Can we talk about social security for a minute?

Once again the "third rail" of American politics has reared its ugly head. Mostly, it's been Democrat incumbents and labor unions scaring retirees all over the state that the evil Republicans will take away their social security. The problem is that it's not true. I see this attack - and I'm sure you do too - against two people in particular: Ron Johnson and Reid Ribble.

First, let's take the attacks on Reid Ribble. To me, Congressman Kagen is running the most dishonest campaign I've ever seen. For starters, he only refers to himself as "Doctor" and his opponent as "politician Reid Ribble." I get that being an incumbent this year is bad, but for crying out loud. Does Rep. Kagen really believe his constituents are so dumb that they won't remember that he's been their congressman for the last four years? I hope not, but he apparently does.

But back to social security. First it was Rep. Kagen and his campaign that hit Ribble with a blatantly out of context ad where Ribble said we need to phase out the current system. What the congressman's campaign left out was that Ribble went on to explain that we need to preserve social security for current recipients and those near retirement, but fundamentally reform it for younger workers.

Rep. Kagen's ad no longer airs, but that's okay, AFSCME jumped in with virtually the same ad. And it's still blatantly out of context.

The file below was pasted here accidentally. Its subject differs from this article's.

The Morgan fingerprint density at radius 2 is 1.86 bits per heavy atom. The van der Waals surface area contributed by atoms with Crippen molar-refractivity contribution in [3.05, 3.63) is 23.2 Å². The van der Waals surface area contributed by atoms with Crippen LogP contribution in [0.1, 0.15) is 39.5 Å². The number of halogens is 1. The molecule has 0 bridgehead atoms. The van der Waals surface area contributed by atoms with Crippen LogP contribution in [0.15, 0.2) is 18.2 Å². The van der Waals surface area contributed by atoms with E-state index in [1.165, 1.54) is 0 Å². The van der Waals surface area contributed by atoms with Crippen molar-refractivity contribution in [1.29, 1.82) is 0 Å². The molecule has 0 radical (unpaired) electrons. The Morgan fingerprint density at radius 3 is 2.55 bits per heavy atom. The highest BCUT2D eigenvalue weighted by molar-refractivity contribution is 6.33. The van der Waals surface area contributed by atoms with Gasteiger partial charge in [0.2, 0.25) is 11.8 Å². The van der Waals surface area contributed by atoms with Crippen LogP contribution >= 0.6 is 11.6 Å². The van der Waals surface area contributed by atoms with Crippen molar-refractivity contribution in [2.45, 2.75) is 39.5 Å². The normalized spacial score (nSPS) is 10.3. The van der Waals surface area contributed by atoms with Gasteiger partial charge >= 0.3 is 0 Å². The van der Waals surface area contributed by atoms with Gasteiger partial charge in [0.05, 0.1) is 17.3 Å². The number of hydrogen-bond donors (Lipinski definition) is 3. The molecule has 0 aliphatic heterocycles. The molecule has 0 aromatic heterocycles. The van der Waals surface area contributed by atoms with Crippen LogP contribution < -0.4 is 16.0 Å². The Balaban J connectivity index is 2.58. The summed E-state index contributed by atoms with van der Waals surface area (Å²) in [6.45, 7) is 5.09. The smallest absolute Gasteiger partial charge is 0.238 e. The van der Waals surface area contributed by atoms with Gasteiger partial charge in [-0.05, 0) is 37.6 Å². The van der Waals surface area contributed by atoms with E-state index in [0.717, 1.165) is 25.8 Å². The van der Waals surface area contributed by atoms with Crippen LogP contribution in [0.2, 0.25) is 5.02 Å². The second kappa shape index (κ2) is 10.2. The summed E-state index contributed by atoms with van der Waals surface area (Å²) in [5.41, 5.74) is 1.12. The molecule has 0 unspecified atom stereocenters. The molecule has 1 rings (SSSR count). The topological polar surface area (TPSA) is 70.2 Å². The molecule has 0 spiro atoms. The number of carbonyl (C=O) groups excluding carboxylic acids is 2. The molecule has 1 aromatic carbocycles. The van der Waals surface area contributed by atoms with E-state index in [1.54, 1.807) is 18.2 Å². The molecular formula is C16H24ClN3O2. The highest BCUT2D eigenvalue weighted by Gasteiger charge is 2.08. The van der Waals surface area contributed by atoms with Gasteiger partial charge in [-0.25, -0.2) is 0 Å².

Next we have Ron Johnson, who made it pretty clear in the debate Monday night that while all options are on the table to reform social security, he would not force anyone to privatize their social security and he would honor our commitment to those currently receiving benefits. What strikes me as odd here is Sen. Feingold's bizarre response. Apparently the only reform he favors is lifting the cap on social security wages. While that will help, it won't fix the system. And the system is broken. Which makes the Senator's latest ad, even more silly:

That's great Senator, you just said that you won't lift a finger to fix social security because "nothing" is on the table. Thanks. For years this worked for Democrats, but now, most people know that something needs to be done or the system will collapse under it's own weight.

Voters want people who will be honest about this and at least try to fix the problem. For Rep. Kagen and Sen. Feingold, that's bad news, because we just can't look the other way anymore.